Hulme P.E.,Lincoln University at Christchurch
Journal of Applied Ecology | Year: 2012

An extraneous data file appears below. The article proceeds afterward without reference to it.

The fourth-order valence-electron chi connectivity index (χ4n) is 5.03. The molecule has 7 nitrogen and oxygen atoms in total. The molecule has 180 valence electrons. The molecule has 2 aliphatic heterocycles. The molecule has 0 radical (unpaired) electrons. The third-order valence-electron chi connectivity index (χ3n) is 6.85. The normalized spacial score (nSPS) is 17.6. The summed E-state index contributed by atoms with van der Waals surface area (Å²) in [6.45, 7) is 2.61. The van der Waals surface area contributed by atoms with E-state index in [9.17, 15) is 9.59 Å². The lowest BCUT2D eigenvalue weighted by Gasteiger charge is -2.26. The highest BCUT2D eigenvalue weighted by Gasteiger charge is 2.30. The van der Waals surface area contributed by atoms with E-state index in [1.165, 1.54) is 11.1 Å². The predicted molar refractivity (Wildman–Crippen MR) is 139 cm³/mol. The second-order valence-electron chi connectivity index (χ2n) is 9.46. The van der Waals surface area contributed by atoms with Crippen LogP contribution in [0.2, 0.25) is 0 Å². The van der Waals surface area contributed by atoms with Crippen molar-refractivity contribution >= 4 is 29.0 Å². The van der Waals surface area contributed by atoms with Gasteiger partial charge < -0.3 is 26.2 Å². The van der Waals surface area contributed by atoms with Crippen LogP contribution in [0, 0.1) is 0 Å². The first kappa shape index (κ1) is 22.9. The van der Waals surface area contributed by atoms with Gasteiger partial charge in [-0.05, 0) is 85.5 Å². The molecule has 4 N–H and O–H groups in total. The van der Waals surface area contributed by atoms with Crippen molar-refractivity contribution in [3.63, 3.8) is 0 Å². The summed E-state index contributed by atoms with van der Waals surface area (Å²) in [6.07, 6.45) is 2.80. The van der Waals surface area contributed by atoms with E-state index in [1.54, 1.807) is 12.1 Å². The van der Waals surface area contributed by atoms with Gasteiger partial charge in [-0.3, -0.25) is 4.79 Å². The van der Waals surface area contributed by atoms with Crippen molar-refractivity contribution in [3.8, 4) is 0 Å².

Many alien weeds pose significant environmental and/or economic threats across the globe, and methods to assess the potential risk of species introductions are key components in the management of plant invasions. Three broad approaches have been adopted in weed risk assessment: quantitative statistical models, semi-quantitative scoring and qualitative expert assessment. Yet, the effectiveness of these different approaches is rarely evaluated. By bringing together perspectives drawn from statistics, complexity theory, bioeconomics and cognitive psychology, this review presents the first interdisciplinary appraisal of whether weed risk assessment is a valuable tool in the management of plant invasions. Problems in obtaining an objective measure of the hazards posed by weeds, challenges of predicting complex hierarchical and nonlinear systems, difficulties in quantifying uncertainty and variability, as well as cognitive biases in expert judgement, all limit the utility of current risk assessment approaches. The accuracy of weed risk assessment protocols is usually insufficient, given inherent low base-rates even when the costs and benefits of decisions are taken into account, and implies that the predictive value of weed risk assessment is questionable. Current practices could be improved to address consistent hazard identification, encompass a hierarchy of spatio-temporal scales, incorporate uncertainty, generate realistic base-rates, and train risk assessors to limit cognitive biases. However, such refinements may still fail to predict weed risks any better than a knowledge of prior invasion history and quality of climate match. Alternative approaches include scenario planning that seeks qualitative inputs regarding hypothetical events to facilitate long-range planning using multiple alternatives each explicit in their treatment of uncertainty. This represents a change from prevention towards adaptive management where the difficulty in prediction is acknowledged and investment targets early detection, mitigation and management. Synthesis and applications. Scenario planning may be particularly suitable for weeds as they can be rapidly surveyed and have sufficiently long lag phases between naturalisation and invasion that early detection is often feasible. If integrated with assessments of ecosystem vulnerability to invasion and interventions to improve ecosystem resilience, it would deliver a robust post-border approach to invasive plant management. This approach would address threats from new introductions as well as 'sleeper weeds' already present in a region. © 2011 The Author. Journal of Applied Ecology © 2011 British Ecological Society.